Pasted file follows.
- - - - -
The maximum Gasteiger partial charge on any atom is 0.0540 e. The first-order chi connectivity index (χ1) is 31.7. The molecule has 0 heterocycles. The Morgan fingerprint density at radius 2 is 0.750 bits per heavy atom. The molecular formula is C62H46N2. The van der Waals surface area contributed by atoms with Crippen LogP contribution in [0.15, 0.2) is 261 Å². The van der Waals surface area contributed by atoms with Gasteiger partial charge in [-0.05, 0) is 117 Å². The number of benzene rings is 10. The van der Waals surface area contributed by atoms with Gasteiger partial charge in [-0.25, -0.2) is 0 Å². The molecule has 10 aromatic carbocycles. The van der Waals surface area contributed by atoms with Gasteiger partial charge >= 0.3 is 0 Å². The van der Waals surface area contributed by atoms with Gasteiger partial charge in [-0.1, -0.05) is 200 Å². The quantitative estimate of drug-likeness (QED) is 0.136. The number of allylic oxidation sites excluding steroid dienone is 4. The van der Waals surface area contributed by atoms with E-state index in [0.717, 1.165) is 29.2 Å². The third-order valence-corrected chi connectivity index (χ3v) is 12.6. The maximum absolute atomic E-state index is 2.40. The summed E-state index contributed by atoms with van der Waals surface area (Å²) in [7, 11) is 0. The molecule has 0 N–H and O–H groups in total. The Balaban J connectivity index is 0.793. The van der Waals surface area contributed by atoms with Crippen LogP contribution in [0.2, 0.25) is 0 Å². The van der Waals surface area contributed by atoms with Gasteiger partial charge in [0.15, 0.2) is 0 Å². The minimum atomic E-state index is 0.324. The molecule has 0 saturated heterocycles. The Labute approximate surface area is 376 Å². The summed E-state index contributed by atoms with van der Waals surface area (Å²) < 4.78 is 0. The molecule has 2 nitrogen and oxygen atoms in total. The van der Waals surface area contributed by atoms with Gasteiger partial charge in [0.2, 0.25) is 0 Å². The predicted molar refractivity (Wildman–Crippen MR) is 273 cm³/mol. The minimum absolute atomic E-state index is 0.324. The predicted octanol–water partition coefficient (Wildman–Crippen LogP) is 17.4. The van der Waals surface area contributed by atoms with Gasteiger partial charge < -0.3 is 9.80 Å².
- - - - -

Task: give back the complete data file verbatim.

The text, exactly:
The maximum Gasteiger partial charge on any atom is 0.0540 e. The first-order chi connectivity index (χ1) is 31.7. The molecule has 0 heterocycles. The Morgan fingerprint density at radius 2 is 0.750 bits per heavy atom. The molecular formula is C62H46N2. The van der Waals surface area contributed by atoms with Crippen LogP contribution in [0.15, 0.2) is 261 Å². The van der Waals surface area contributed by atoms with Gasteiger partial charge in [-0.05, 0) is 117 Å². The number of benzene rings is 10. The van der Waals surface area contributed by atoms with Gasteiger partial charge in [-0.25, -0.2) is 0 Å². The molecule has 10 aromatic carbocycles. The van der Waals surface area contributed by atoms with Gasteiger partial charge >= 0.3 is 0 Å². The van der Waals surface area contributed by atoms with Gasteiger partial charge in [-0.1, -0.05) is 200 Å². The quantitative estimate of drug-likeness (QED) is 0.136. The number of allylic oxidation sites excluding steroid dienone is 4. The van der Waals surface area contributed by atoms with E-state index in [0.717, 1.165) is 29.2 Å². The third-order valence-corrected chi connectivity index (χ3v) is 12.6. The maximum absolute atomic E-state index is 2.40. The summed E-state index contributed by atoms with van der Waals surface area (Å²) in [7, 11) is 0. The molecule has 0 N–H and O–H groups in total. The Balaban J connectivity index is 0.793. The van der Waals surface area contributed by atoms with Crippen LogP contribution in [0.2, 0.25) is 0 Å². The van der Waals surface area contributed by atoms with Gasteiger partial charge in [0.15, 0.2) is 0 Å². The minimum atomic E-state index is 0.324. The molecule has 0 saturated heterocycles. The Labute approximate surface area is 376 Å². The summed E-state index contributed by atoms with van der Waals surface area (Å²) < 4.78 is 0. The molecule has 2 nitrogen and oxygen atoms in total. The van der Waals surface area contributed by atoms with Gasteiger partial charge in [0.2, 0.25) is 0 Å². The predicted molar refractivity (Wildman–Crippen MR) is 273 cm³/mol. The minimum absolute atomic E-state index is 0.324. The predicted octanol–water partition coefficient (Wildman–Crippen LogP) is 17.4. The van der Waals surface area contributed by atoms with Gasteiger partial charge < -0.3 is 9.80 Å².